The cavalry arrives: Veterans bring 'symbolic value' and support to Standing Rock

Veterans are pouring into North Dakota just days before the Monday deadline to vacate.

Terry Sylvester/Reuters
Phyllis Young (center) of the Standing Rock Sioux Tribe talks with veterans who oppose the Dakota Access oil pipeline and local law enforcement on Backwater Bridge near Cannon Ball, ND, Dec. 2, 2016.

With local authorities saying they will arrest protesters of the Dakota Access pipeline who refuse to leave federal lands by the end of Monday, hundreds of veterans are traveling to the Standing Rock Indian Reservation this weekend to join the self-described "water protectors."

Organizers with Veterans Stand for Standing Rock, the group behind the effort, says numbers could reach up to the 2,000-person cap they’ve set on attendance, and a crowdfunding drive launched by the group had garnered more than $990,000 of the $1.2 million goal by Saturday morning. 

Widely regarded as a voice with special moral weight, the veterans hope to galvanize sympathy for demonstrators before the standoff comes to a head on Monday

News of their participation gave a lift to the native American and other activists already there, notes

"They are ecstatic," said Marine Corps veteran and group spokesman Anthony Diggs. "The support we're bringing is to sustain their operations out there in the freezing weather, and to create infrastructure and organization so when they need medical help, food, and warmth, they have access to it." 

Mr. Diggs added that aside from supplies, lawyers, and healthcare professionals, their presence would bring “symbolic value.”

He said, "There is a lot of power in veterans from all over, from all branches of the military, coming together to create a protecting front against the police, who are militarized themselves."

Police have made several hundred arrests since August, and their crowd-dispersion tactics have drawn criticism from civil rights groups.

In one confrontation a few days before Thanksgiving, police used a water hose in sub-freezing temperatures against demonstrators. Police said the activists were trying to "flank and attack the law-enforcement line" to advance past a barricaded bridge to a pipeline construction site, according to the Washington Post. At least 17 people were hospitalized afterward, including some for hypothermia.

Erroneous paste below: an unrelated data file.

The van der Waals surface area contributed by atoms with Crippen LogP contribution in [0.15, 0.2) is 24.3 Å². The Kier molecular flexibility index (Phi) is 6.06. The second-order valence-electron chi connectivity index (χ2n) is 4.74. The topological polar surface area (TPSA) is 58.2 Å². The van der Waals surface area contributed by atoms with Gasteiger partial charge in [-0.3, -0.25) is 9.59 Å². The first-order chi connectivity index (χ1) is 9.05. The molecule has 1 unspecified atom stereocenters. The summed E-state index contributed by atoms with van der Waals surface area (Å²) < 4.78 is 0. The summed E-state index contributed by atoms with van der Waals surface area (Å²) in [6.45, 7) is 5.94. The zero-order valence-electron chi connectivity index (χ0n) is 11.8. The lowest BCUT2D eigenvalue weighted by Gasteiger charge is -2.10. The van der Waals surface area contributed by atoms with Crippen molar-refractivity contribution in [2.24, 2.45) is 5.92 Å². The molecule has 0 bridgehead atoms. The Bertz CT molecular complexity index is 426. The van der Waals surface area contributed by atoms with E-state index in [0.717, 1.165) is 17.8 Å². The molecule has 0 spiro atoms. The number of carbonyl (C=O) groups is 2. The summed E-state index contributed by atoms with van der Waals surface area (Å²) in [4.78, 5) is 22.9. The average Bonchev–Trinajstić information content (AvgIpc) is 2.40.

Civil rights activists have condemned the militarized police actions.

"We are concerned with numerous reports and testimony regarding the use of military-style equipment and excessive force against protesters," said a statement from the US Commission for Civil Rights, reported ABC.

"Our concerns are compounded by the disproportionate police use of excessive force against Native Americans, who are more likely than any other racial group to be killed by police."

State officials ordered the encampment vacated on Monday, citing the cold as a public safety concern, but they have continued to let vehicles into the site, according to USA Today. The Army Corps of Engineers has also cited "harsh North Dakota winter conditions" in its decision to close access to the site, but it says it won’t use force to remove people.

Protests of the crude oil pipeline started eight months ago by a handful natives, angered by what they see as the pipeline’s destruction of sacred sites and the potential contamination of the Missouri River, the tribe's water source. It has since transformed into a magnet for indigenous and climate activists, hosted on grounds with deep historical resonance for natives.

“The sodden grassy plains that now hold almost 1,000 protesters are saturated in the violent indigenous history – from the Sioux Wars of the late 19th century to the galvanizing but failed Wounded Knee occupation in 1973. Now, as this ground again becomes a focal point of solidarity, some here believe this protest is a turning point for both First Nations and the climate movement,” reported The Christian Science Monitor's Henry Gass in November.

"In its size, duration, and palpable urgency, some organizers believe the protest can pivot from being reactive to being proactive – from protesting something to building something.”

Attorney General Loretta Lynch released a video statement on Friday calling for "a peaceful resolution where all voices are heard" and pledging support for "the protesters’ constitutional right to free speech."

The veterans say their attendance will be non-violent.

"We will be unarmed, completely prepared for peaceful protest," Coast Guard veteran and group spokeswoman Ashleigh Jennifer Parker told USA Today. "We don't even like the word 'protest.' We're there to help the water protectors."

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